The Cossacks and Hadji Murat

The Cossacks and Hadji Murat

Pocket Penguins Book 3

by Leo Tolstoy

Paperback / softback Publication Date: 26/05/2016

  $14.99
He said that Shamil had ordered Hadji Murat to be taken dead or alive...

In 1851, at the age of twenty-two, Tolstoy joined the Russian army and travelled to the Caucasus as a soldier. The four years that followed were among the most significant in his life, and deeply influenced the stories collected here. Begun in 1852 but unfinished for a decade, The Cossacks describes the experiences of Olenin, a young cultured Russian who comes to despise civilization after spending time with the wild Cossack people.

Sevastopol Sketches, based on Tolstoy's own experiences of the siege of Sevastopol in 1854-55, is a compelling consideration of the nature of war, while Hadji Murat, written towards the end of his life, returns to the Caucasus of Tolstoy's youth to explore the life of a great leader torn apart by a conflict of loyalties. Written at the end of the nineteenth century, it is amongst the last and greatest of Tolstoy's shorter works.

ISBN:
9780241261897
9780241261897
Category:
Classic fiction
Format:
Paperback / softback
Publication Date:
26-05-2016
Language:
English
Publisher:
Penguin Books, Limited
Country of origin:
United Kingdom
Pages:
416
Dimensions (mm):
181x111x23mm
Weight:
0.24kg
Leo Tolstoy

Russian author, a master of realistic fiction and one of the world's greatest novelists.

Tolstoy is best known for his two longest works, War and Peace and Anna Karenina, which are commonly regarded as among the finest novels ever written. War and Peace in particular seems virtually to define this form for many readers and critics. Among Tolstoy's shorter works, The Death of Ivan Ilyich is usually classed among the best examples of the novella. Especially during his last three decades Tolstoy also achieved world renown as a moral and religious teacher. His doctrine of nonresistance to evil had an important influence on Gandhi. Although Tolstoy's religious ideas no longer command the respect they once did, interest in his life and personality has, if anything, increased over the years.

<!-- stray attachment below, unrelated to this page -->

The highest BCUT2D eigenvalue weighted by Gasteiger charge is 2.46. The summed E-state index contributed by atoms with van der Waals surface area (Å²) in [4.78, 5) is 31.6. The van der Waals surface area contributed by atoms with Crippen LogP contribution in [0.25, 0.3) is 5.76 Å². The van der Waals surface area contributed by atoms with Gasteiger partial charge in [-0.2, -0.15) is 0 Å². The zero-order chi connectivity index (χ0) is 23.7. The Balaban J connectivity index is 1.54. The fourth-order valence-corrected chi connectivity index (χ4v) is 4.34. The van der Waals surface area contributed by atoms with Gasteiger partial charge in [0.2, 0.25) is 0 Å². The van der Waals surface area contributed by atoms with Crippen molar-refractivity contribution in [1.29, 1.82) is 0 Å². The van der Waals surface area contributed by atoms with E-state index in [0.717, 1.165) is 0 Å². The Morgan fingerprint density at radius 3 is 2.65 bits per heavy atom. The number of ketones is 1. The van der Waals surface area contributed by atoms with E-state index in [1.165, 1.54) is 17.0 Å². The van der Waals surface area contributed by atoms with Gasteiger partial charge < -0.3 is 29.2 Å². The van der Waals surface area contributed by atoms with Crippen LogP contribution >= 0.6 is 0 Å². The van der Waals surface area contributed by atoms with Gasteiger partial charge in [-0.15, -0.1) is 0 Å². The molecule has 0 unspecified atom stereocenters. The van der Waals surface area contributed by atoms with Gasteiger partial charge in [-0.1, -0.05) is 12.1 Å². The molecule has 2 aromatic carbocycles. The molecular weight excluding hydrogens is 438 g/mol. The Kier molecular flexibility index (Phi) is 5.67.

Most readers will agree with the assessment of the 19th-century British poet and critic Matthew Arnold that a novel by Tolstoy is not a work of art but a piece of life; the 20th-century Russian author Isaak Babel commented that, if the world could write by itself, it would write like Tolstoy. Critics of diverse schools have agreed that somehow Tolstoy's works seem to elude all artifice. Most have stressed his ability to observe the smallest changes of consciousness and to record the slightest movements of the body. What another novelist would describe as a single act of consciousness, Tolstoy convincingly breaks down into a series of infinitesimally small steps. According to the English writer Virginia Woolf, who took for granted that Tolstoy was “the greatest of all novelists,” these observational powers elicited a kind of fear in readers, who “wish to escape from the gaze which Tolstoy fixes on us.”

Those who visited Tolstoy as an old man also reported feelings of great discomfort when he appeared to understand their unspoken thoughts. It was commonplace to describe him as godlike in his powers and titanic in his struggles to escape the limitations of the human condition. Some viewed Tolstoy as the embodiment of nature and pure vitality, others saw him as the incarnation of the world's conscience, but for almost all who knew him or read his works, he was not just one of the greatest writers who ever lived but a living symbol of the search for life's meaning.

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